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Author Topic: /usr on sd card and fstab  (Read 3558 times)
ubertekton
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« on: June 28, 2010, 06:29:20 AM »

Home server update

I got a new 8g sd card, formatted to ext2, copied /usr, and configured fstab to mount.  Upon reboot an ssh to the plug failed.  A quick check using jtag revealed the problem.  It just so happens that fstab mounts are performed in the last script called so all other scripts fail because /usr is not online.  I thought that fstab would have been processed earlier.  Did I just learn something about Linux in general or the late fstab processing peculiar to the plugs?  In any event, any suggestions as to where to move it to?  System has been running with no issues (other than those created by mydelf) for over a month.  In retrospect perhaps I should have configured the system to boot from the sd card.  Thanks.
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velo_love
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« Reply #1 on: June 28, 2010, 08:06:07 AM »

Hi,

I also have a Guruplug server + and I follow this topic to boot from my 8Gb sd card and more particularly this message. It greatly works.
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sfzhi
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« Reply #2 on: June 28, 2010, 08:17:12 AM »

This is not something about Linux in general. This is something about the Linux distribution you are using and the way they have setup their start-up scripts.

In general it may not be safe to "move" mounting to some time earlier in the boot sequence. There may be some other mounts that would fail, because some other system component is not running yet (a typical example would be NFS). If you don't feel comfortable playing with those things I would advice to leave them as they are.

One thing you could do is add a new start-up script that would mount /usr when you think necessary. In theory you can do that as soon as the drivers have been loaded and /dev is populated accordingly, but beware that the sd-card driver waits for a couple of seconds before it tries to read the partition information from the card, so if you try to mount the sd-card right after udev is started (and /dev has supposedly been populated) you will most likely not have the necessary device nodes yet.

Another solution would be to trigger the mount by a udev rule, so that the card is mounted as soon as it is available and no second later. But then there is still a chance that other start-up scripts that need /usr will try to run too early.

It is hard to tell what exactly is the best solution without knowing the details of your system configuration.
« Last Edit: June 29, 2010, 10:59:08 AM by sfzhi » Logged

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sfzhi
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« Reply #3 on: June 28, 2010, 08:22:05 AM »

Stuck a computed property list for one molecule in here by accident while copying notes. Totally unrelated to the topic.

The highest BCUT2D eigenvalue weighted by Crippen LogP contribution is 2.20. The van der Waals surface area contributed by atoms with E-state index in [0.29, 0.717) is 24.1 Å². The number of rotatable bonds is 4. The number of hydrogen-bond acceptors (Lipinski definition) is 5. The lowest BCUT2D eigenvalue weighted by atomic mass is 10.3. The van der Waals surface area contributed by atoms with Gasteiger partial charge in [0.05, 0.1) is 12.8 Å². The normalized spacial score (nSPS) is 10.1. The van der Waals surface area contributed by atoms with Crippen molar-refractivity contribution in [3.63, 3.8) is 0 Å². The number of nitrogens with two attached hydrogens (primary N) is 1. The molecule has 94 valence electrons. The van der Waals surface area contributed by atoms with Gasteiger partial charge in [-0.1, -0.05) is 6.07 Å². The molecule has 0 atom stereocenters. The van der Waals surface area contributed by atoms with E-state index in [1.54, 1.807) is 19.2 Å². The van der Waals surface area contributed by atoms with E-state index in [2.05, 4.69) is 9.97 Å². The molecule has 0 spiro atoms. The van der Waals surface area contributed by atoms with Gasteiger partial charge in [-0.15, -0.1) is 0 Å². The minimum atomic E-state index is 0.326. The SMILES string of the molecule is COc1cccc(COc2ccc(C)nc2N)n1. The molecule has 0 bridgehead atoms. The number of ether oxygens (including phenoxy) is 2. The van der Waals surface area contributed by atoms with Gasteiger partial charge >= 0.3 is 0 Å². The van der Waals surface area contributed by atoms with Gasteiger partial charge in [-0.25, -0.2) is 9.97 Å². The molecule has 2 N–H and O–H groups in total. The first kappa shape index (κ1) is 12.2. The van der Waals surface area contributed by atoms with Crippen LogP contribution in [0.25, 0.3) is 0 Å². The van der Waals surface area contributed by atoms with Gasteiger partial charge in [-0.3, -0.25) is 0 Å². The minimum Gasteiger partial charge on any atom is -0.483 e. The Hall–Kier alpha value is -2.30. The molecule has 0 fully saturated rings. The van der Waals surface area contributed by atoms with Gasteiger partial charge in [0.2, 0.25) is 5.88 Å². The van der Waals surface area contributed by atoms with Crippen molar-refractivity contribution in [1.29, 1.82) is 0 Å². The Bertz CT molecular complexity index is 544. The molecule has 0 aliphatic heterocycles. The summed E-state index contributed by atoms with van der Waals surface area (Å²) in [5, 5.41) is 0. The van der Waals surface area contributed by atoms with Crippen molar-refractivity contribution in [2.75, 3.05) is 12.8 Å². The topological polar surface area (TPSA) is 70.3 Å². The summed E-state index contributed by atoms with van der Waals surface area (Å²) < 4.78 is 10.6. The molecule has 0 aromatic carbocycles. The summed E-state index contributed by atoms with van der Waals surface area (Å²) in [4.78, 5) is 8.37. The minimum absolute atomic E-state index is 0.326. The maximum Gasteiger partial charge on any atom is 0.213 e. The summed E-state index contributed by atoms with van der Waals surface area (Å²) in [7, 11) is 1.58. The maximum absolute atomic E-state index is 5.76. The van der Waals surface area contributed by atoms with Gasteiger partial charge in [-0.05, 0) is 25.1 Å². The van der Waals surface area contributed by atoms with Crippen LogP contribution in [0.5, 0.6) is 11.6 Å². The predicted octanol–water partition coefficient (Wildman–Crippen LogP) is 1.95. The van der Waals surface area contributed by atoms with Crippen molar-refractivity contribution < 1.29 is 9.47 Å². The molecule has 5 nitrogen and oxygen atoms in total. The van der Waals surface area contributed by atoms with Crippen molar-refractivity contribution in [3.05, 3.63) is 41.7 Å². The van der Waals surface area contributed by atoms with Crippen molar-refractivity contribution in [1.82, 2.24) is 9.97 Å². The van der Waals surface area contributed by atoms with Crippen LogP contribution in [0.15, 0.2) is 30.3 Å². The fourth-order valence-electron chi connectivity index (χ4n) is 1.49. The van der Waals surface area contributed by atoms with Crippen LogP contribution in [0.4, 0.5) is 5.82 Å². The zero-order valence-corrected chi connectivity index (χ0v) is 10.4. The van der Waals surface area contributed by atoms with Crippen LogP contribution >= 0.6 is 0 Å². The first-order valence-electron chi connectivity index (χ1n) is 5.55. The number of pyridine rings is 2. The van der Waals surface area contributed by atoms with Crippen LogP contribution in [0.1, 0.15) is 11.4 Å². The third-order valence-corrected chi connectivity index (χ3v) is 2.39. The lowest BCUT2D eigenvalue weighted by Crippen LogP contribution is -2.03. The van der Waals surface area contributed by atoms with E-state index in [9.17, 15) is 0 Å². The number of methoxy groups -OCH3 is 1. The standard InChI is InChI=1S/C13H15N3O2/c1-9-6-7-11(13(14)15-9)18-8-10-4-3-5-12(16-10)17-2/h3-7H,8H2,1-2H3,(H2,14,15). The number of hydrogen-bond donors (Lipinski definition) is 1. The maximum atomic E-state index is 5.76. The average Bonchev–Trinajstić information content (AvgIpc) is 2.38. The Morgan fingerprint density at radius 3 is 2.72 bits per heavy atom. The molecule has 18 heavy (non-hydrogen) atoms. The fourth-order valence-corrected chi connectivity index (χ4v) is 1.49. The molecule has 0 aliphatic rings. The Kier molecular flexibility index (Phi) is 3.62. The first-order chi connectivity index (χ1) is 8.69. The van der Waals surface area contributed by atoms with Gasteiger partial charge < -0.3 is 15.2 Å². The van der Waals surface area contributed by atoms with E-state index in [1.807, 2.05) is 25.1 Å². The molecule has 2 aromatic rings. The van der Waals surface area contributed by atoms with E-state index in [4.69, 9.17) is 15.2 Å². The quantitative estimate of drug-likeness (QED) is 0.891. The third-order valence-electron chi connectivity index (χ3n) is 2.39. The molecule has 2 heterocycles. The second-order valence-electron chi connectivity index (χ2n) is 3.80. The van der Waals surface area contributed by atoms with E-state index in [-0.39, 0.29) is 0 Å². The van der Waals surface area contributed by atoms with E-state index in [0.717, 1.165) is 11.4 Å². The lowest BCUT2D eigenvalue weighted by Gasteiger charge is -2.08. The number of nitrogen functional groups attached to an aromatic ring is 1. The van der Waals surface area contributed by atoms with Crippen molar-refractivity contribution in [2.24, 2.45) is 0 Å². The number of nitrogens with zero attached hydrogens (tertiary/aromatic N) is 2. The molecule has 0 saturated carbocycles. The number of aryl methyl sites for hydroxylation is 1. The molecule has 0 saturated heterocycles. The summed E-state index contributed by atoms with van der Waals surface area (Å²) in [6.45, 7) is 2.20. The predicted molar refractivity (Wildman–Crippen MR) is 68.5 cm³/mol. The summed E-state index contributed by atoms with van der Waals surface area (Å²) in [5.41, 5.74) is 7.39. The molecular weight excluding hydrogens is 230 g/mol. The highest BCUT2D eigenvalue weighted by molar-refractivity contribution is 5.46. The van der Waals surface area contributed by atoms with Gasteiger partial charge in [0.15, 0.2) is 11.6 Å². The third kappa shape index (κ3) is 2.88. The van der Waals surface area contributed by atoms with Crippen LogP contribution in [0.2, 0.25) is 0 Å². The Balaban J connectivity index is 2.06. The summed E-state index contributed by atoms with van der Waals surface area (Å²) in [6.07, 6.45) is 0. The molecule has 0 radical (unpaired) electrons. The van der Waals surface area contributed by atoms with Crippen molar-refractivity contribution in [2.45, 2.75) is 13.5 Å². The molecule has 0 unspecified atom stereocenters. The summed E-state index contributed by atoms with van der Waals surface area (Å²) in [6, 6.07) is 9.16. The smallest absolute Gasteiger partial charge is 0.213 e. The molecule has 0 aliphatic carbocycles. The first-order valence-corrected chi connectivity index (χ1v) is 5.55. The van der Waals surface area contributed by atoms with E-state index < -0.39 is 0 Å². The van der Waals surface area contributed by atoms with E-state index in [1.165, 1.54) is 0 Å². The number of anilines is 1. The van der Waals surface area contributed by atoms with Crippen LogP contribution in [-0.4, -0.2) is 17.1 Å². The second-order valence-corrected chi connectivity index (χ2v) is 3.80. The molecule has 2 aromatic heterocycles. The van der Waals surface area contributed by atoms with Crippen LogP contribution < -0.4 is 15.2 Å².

I also have a Guruplug server + and I follow this topic to boot from my 8Gb sd card and more particularly this message. It greatly works.

The OP is not trying to boot from SD-card, he is trying to mount /usr from it. This is a totally different issue.
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velo_love
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« Reply #4 on: June 28, 2010, 08:51:02 AM »

The OP is not trying to boot from SD-card, he is trying to mount /usr from it. This is a totally different issue.
Oups, indeed I misread the message: he only wants to mount /usr and not the whole /. So, sorry !

However, I think it should be simpler to move the whole / onto the sd card  Grin
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ubertekton
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« Reply #5 on: June 28, 2010, 11:09:15 AM »

Thanks for the responses so far.  Yes, seems booting from the sd card may provide a cleaner implementation and allow for easier recovery because I can make a copy of the sd card.

I figure /usr would have to be mounted before any script runs that invokes a program in /usr.  I believe the order init scripts are run is tied to the SXX value, which should make it easy to check what is being run and when.
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birdman
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« Reply #6 on: June 28, 2010, 04:40:04 PM »

I got a new 8g sd card, formatted to ext2, copied /usr, and configured fstab to mount.  Upon reboot an ssh to the plug failed.  A quick check using jtag revealed the problem.  It just so happens that fstab mounts are performed in the last script called so all other scripts fail because /usr is not online.
Which OS is that?  Systems I've seen mount all *local* file-systems once /etc is set up.
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ubertekton
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« Reply #7 on: June 29, 2010, 05:55:59 AM »

Debian lenny as is from manufacturer.  mount -a command shows up in rc.local script, last to run.
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birdman
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« Reply #8 on: June 29, 2010, 05:34:05 PM »

Debian lenny as is from manufacturer.  mount -a command shows up in rc.local script, last to run.
That's just to get everything which isn't already mounted.
rcS.d contains a symlink to S35mountall.sh which should mount all local file-systems from /etc/fstab very early on.
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Alucard
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« Reply #9 on: July 08, 2010, 03:05:42 PM »

I solved this by removing the "usbmount" package.
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